I found myself in a situation that is called “The gambler fallacy”. In short, this details a situation in which you think that one more try and 17 red will land on the roulette and you’ll win! You feel you spent a lot of time until now and your chances have increased , but that’s not necessarily true.

At some point (two months ago) I realized that I have to find some source of income. I still believed in our product and the direction we were headed, but I needed some money in order to survive the next couple of months.

The meaning of this decision is not simple, it means:

  1. Less time to work on your startup
  2. Investors and potential co-operations ask if you’re “All-In” and you’re faced with trying to explain to them that you took a step back in order to produce a bit of income since you cannot get it from them
  3. A risk that might kill the startup

In another post I might give more details on the deep and long process I did to figure out how I could quickly generate income from 2 work days a week that would be enough to cover my monthly expenses.

But in the meantime I will just tell about the final decision itself.

I realized that only through freelance programming jobs I’ll be able to succeed achieving my current financial goals and still spend at least 3 days a week on Guiderr and this is what I did!

I started by getting clients from my immediate circle, I created a new website, a business card and the offers started to come (luckily).

Pretty fast , I got my first paying customer and the second one while learning a lot on many types of clients (another idea for a future post).

Suddenly ,after a year and a half without an income, I got some money I could put in the bank. The pressure and the uncertainty of when money will come immediately decreased.

I even enjoyed it, first time I got a check that I earned totally independently, an interesting new feeling and achievement.

Let’s get back to the decision on leaving the startup. Suddenly ,due to the freelance jobs I had soft ground to land on. Not the safest one, but in my world, safe enough.

I have to stop for a moment and make one point very clear.

If you decided to leave a startup or a company you have two options:

  1. Just leave and do everything you can from that moment to make it work
  2. Try to start preparing in advance for the transition, so that when you leave you’re better prepared and have more time and control to decide what to do next.

With the second option, you have less pressure to make fast decisions with an hourglass in staring you in front of your face. You decide the rhythm of your life and you can go after what you want and not what others want you to do for them.

Good! So we hurdled over the initial blow of leaving, now what?

To tell the truth, It is just the beginning and writing here is part of the understanding of the processes and letting stuff sink in and learning from them.

These days, I’m doing a freelance project (together with a friend who joined me and also recently left a startup. Kind of a support group for freelancers), I do a software podcast every two weeks that will be launched very soon and really enjoy everything and loving it.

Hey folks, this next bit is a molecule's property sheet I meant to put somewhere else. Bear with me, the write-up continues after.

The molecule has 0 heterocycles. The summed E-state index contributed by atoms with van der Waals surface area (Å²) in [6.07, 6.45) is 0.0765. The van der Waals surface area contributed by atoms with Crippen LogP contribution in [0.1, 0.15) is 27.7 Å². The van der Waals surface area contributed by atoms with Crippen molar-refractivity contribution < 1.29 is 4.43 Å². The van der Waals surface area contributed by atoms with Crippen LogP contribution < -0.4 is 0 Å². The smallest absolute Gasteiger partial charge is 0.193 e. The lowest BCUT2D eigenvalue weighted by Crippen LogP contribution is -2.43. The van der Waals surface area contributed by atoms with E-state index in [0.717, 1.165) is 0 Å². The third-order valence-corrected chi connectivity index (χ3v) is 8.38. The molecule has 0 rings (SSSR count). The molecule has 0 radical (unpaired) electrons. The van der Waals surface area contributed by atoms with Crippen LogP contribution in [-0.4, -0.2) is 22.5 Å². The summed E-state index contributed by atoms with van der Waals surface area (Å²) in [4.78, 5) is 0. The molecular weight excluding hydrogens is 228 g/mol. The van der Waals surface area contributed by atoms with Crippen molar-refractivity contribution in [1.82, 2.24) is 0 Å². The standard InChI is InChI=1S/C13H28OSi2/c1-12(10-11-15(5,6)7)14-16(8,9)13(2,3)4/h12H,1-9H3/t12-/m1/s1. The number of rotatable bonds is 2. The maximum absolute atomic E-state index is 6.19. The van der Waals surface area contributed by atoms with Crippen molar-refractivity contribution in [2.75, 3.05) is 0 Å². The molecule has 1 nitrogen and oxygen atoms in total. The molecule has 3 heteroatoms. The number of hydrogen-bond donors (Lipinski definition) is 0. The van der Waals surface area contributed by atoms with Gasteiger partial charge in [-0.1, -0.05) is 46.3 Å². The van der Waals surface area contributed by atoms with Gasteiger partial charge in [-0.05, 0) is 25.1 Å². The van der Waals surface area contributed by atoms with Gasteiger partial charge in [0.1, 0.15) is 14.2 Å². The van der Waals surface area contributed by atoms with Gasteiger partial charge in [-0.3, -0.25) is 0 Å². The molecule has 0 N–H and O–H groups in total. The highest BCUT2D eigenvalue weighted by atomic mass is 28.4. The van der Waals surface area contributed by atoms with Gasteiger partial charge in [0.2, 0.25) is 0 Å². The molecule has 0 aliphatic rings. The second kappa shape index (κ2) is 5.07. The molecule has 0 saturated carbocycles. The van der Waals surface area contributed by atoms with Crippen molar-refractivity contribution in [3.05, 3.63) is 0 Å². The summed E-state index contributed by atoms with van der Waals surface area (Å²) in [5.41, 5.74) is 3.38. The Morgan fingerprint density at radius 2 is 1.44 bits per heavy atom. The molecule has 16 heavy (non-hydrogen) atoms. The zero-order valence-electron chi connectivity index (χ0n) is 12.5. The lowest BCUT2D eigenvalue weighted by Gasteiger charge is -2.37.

I realize that I have just gotten off a rapid train ride, and am not in a hurry to take a new ride on a new train.

I want to feel again what’s it’s like to earn a monthly salary, how it is to work on diverse projects with diverse and different clients.

But to the people who know me, it is very clear that I do not ignore new ideas or thoughts.

I just decided that for the next couple of months I want to mainly listen around, discover new fields and meet people that can expose me to new ideas.

When the thing that will light me up again will arrive, I will use the tools I got from the startup experience and my judgment abilities and decide what to do.

To shortly summarize,

As I see it, even though my mindset was that I was building a startup for the long term and gave all I could, I found out on one sunny day that this was only one more milestone in my path through the entrepreneurial world and independent life of creating new things.

A world I am really attracted to and definitely see myself staying in and spending most of my time on.

This is the first post as part of a series of posts I plan to write on the process I went through (and went through me) and the insights I learned in my first journey to build a startup.

In the next post I will write on issues that people do not always enjoy mentioning and admitting: Failures and Mistakes.

Part of the journey contains a lot of those and people tend to avoid them. I believe that the ability to accept them ,learn from them and pass over them next time to be better, is an important skill that can be taken from here.

I will tell about some major mistakes I and we did as part of the journey from my point of view with the hope it will help others and save you time in your personal journey.

Thanks to all the people who read until here I hope you learned something new and I did not waste your time (:

* Special thanks to Yuval Margalit and Ardon Wesly for helping with the editing!

Chen Feldman

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I am a Tech entrepreneur and freelance developer based in Tel Aviv.Hosting a software podcast and curious about new technologies that can change people life's.